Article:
As an example, the request returns {"seen":"2020-02-29T14:56:08.34589801Z","addresses":["quic://","tcp://"]} .

A list of public of global discovery server is provided. In addition, anyone can run a discovery server, to run your own, install the syncthing-discosrv package.

The discovery server requires certificates to run, which should ideally be placed in /var/discosrv. The user/group syncthing needs permissions to be able to read the certificate files. You need to edit the systemd unit file to correctly point to the certificates (and to undertake any other configuration change you may want, see list).

Description=Syncthing discovery server

ExecStart=/usr/bin/syncthing-discosrv -db-dsn /var/discosrv/discosrv.db -cert /var/discosrv/cert.pem -key /var/discosrv/key.pem



To point the client to your discovery server, change the Global Discovery Servers variable under Settings to https://yourserver:8443/ (default port) or whatever port you have reconfigured to. The variable takes a comma-separated list of discovery servers. It is possible to include multiple ones, including the default one.

If you are using self-signed certificates, the client refuses to connect unless you append the discovery server ID to its domain. The ID is printed to stdout upon launching the discovery server. Amend the Global Discovery Servers entry to add the ID:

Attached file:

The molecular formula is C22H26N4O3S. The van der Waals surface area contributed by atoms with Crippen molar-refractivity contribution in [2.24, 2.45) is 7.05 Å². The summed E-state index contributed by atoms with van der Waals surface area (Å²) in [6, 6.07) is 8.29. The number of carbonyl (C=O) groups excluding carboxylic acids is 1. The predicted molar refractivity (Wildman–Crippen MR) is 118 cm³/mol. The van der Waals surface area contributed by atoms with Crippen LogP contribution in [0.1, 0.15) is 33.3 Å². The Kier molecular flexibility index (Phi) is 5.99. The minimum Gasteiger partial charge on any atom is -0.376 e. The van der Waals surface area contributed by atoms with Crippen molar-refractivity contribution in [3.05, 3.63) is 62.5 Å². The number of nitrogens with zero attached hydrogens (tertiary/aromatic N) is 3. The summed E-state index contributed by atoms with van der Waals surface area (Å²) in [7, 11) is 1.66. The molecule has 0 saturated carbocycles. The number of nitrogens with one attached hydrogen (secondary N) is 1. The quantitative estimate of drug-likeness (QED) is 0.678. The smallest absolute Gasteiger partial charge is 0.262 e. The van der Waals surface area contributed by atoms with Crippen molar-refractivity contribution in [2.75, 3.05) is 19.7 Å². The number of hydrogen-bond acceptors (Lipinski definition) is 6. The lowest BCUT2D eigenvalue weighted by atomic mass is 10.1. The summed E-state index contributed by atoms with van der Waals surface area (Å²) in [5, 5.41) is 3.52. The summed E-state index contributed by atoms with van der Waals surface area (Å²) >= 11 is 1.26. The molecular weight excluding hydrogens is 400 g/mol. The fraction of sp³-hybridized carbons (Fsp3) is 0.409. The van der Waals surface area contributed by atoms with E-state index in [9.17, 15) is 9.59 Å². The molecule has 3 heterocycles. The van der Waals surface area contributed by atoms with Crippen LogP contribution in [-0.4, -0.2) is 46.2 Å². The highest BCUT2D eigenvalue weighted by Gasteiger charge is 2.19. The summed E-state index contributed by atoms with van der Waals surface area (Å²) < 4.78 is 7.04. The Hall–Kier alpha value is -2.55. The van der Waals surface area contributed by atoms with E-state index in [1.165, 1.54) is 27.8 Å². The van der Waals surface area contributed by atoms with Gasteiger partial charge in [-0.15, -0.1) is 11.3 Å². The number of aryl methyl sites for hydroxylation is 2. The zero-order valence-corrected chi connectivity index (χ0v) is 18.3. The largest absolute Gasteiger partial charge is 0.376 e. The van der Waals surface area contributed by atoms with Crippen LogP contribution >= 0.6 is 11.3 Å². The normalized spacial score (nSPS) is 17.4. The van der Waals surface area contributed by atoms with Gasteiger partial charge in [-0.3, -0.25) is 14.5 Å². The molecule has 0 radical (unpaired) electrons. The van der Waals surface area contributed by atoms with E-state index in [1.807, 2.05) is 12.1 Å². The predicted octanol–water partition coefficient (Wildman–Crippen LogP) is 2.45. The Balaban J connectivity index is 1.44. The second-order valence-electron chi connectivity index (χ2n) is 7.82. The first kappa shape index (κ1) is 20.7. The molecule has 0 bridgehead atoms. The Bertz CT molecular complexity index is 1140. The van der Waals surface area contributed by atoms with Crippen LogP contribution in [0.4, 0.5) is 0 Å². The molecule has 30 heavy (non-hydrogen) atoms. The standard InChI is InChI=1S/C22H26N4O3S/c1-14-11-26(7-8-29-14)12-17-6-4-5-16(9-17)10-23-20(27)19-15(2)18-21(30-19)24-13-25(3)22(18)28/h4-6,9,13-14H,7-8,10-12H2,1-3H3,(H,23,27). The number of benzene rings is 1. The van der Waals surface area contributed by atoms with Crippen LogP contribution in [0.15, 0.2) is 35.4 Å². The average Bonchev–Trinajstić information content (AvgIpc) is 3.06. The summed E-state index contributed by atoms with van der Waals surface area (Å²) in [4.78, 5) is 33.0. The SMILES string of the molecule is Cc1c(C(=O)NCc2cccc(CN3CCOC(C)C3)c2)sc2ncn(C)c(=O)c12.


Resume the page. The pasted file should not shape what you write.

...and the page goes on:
Tips and tricks

Stop journal spam

Syncthing can be quite noisy even while it is not doing anything. The service ExecStart can be overridden to filter output directly without an extra script (adjust "grep" as needed):

ExecStart=/bin/bash -c 'set -o pipefail; /usr/bin/syncthing -no-browser -no-restart -logflags=0 | grep -v "INFO: "'

Run in VirtualBox

It is possible to have Syncthing connect both locally and globally within a VirtualBox virtual machine (VM) while keeping its network adapter in the standard NAT mode (as opposed to bridged networking attached to the host computer's adapter).

To enable this mode, Syncthing should listen to a port in the VM different from the listening port already used by the host. For example, if the default 22000 port is used by the host, one could use 22001 in the VM. The listening port in the VM can be changed through Syncthing's Sync Protocol Listen Addresses to tcp://:22001 in the GUI Settings.

The 22001/TCP port of the host must be forwarded to the guest in this configuration. This can be done with the following command:

$ VBoxManage modifyvm myvmname --natpf1 "syncthing,tcp,,22001,,22001"

In this setup, relaying should not be necessary: local devices can connect to the VM on port 22001 while global devices are accessible as long as they have themselves an open port.